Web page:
The Discomfort Curve: Balancing Discomfort and Impact
Following the highly publicized murders of Black people by both police and vigilantes, there has been much discussion about whether the largest mobilization of people is a movement or a moment. 400 years of systemic anti-Black racism has stained the fabric of this country, and reparation of that injustice needs to be equally systemic and unequivocal. Identifying and eradicating the ill of anti-Black racism that has permeated every corner of our society is tireless work — and it’s uncomfortable.
In incubating a new venture idea with the aim of working to dismantle anti-Black racism, our team continually grapples with what is a sustainable amount of discomfort to ask people to engage in the pursuit of racial justice. On the one hand, we acknowledge that if the anti-racist action we ask potential participants to undertake is too discomforting, there will likely be low participation. On the other hand, we recognize that the more impactful the proposed anti-racist action is, the more discomfort it’s likely to generate. From this internal tension was born the Discomfort Curve.
Imagine an x-y axis with discomfort on one axis and an impact on the other. We believe there is a positive relationship between discomfort and progress when it comes to taking anti-racist action. Anti-racist actions that are more accessible from a comfort standpoint are likely to yield marginal or fleeting progress. The type of action that will move the needle on anti-racism demands the ability to navigate sustained discomfort. Whether contemplating anti-racist action as individuals or in the development of an anti-racist program, we continually have to ask, how much discomfort are we willing to endure in the name of racial justice.
“As part of our nationwide movement in the aftermath of this summer’s racialized violence, there has been a proliferation of low discomfort, low-impact actions taken.”
As you wrestle with the discomfort curve, it’s important to draw an unequivocal distinction between things that are uncomfortable and things that are unsafe. The vast majority of actions we could take to advancing racial justice — decolonize curricula, actually integrating schools, replacing racist meritocracy values and policies, achieving racial parity in access to venture capital — pose no direct threat to life. They however are very likely to create significant discomfort for the people who advance these anti-racist actions. The discomfort of acting is then only compounded by the backlash to your action from those who benefit from the current system.
As part of our nationwide movement in the aftermath of this summer’s racialized violence, there has been a proliferation of low discomfort, low-impact actions taken. These limited actions have taken the form of signing up for one-time anti-racist training, sharing an anti-racist reading list, or making a donation. The people undertaking these steps have been compelled to act, a feat in its own right; yet, the scope of the action does not parallel the scope of the problem. Systemic racism in this country is so insidious and durable it can withstand these actions that are not systemic in nature.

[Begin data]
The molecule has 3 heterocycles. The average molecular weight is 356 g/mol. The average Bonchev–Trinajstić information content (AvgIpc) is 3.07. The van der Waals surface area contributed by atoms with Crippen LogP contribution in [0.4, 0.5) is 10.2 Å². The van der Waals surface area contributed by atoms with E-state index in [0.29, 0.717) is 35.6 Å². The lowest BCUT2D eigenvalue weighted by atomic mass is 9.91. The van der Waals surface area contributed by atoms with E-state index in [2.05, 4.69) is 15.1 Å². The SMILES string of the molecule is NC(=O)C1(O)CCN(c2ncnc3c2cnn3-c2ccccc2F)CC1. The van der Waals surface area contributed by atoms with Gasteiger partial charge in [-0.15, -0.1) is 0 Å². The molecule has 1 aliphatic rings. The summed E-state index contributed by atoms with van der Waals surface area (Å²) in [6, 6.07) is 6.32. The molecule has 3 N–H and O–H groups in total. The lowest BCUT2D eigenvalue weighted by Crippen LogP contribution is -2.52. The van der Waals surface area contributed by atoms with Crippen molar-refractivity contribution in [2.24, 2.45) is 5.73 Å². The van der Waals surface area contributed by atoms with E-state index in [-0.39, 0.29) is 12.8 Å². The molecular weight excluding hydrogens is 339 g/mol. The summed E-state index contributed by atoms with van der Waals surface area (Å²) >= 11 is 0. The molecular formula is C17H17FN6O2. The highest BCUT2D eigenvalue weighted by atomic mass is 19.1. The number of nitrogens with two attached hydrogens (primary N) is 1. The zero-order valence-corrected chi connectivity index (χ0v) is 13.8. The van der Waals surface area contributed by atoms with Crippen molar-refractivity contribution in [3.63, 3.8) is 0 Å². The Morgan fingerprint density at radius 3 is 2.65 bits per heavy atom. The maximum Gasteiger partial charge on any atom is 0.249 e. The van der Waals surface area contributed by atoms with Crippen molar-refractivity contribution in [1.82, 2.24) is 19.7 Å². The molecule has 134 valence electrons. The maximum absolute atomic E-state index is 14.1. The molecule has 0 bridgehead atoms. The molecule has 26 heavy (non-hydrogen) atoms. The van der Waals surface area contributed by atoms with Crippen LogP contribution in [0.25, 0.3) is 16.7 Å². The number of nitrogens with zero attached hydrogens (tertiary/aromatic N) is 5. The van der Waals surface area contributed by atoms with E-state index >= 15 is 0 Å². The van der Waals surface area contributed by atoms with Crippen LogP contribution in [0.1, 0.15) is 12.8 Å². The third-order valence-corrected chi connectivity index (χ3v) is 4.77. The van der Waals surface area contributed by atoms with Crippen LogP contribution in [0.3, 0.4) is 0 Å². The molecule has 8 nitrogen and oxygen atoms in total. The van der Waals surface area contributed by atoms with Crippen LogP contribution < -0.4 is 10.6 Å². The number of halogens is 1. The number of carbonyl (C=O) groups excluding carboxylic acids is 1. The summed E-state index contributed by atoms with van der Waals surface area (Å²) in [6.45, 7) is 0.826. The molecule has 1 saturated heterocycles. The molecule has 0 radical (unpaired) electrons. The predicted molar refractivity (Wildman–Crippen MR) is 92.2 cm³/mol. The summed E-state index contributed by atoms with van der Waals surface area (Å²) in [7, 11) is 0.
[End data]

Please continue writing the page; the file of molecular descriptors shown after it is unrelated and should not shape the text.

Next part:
I appreciate the street art, donations, statements, and race-centered books atop the NYTimes bestseller list. However, I’ve also seen the same institutions and people who initiated these actions continue to pay their Black employees less, fail to pass substantive anti-racist legislation, and be silent in the face of anti-Black racism in their organizations and peer groups. In short, Black people are still navigating the harm of anti-Black racism, and emerging anti-racists feel a sense of accomplishment and are redirecting their attention back to the everyday demands of life.
I get it, disrupting can be extremely uncomfortable. As a Black person, I can attest that the harm of racism is uncomfortable at best and traumatic or deadly at worst. Your Black peers are involuntarily navigating the discomfort of colleagues who are bystanders to the harm of racism and don’t speak up. Black people are by no means a monolith, but navigating an anti-Black society means they have likely been forced to develop coping skills for navigating the harm of anti-racism Blackness. Discomfort is our daily life.
Even though the Black American experience is rife with discomfort, I too must fight a different type of discomfort when I choose to engage in anti-racist action, the type of discomfort captured by the Discomfort Curve. I’m still recovering from being labeled “off-putting” for identifying racism in my peer group and holding my peers accountable for the impact of their racist beliefs and actions. I rehearse my lines in my head before going up to a mic and bringing attention to an organization’s professed valued and observable actions. I mull over the potential negative eventualities of acting. I too know the physiological manifestation of discomfort that comes with speaking out and speaking up against anti-Black racism.
However, I too stay motivated by justice. Continuing to ask 40 million-plus Black Americans and tens of millions more people of color who live in the United States to endure the unwavering harm of racism is too high a price. My commitment to justice continues to propel me up the Curve. What do you prioritize on the Discomfort Curve, comfort or impact?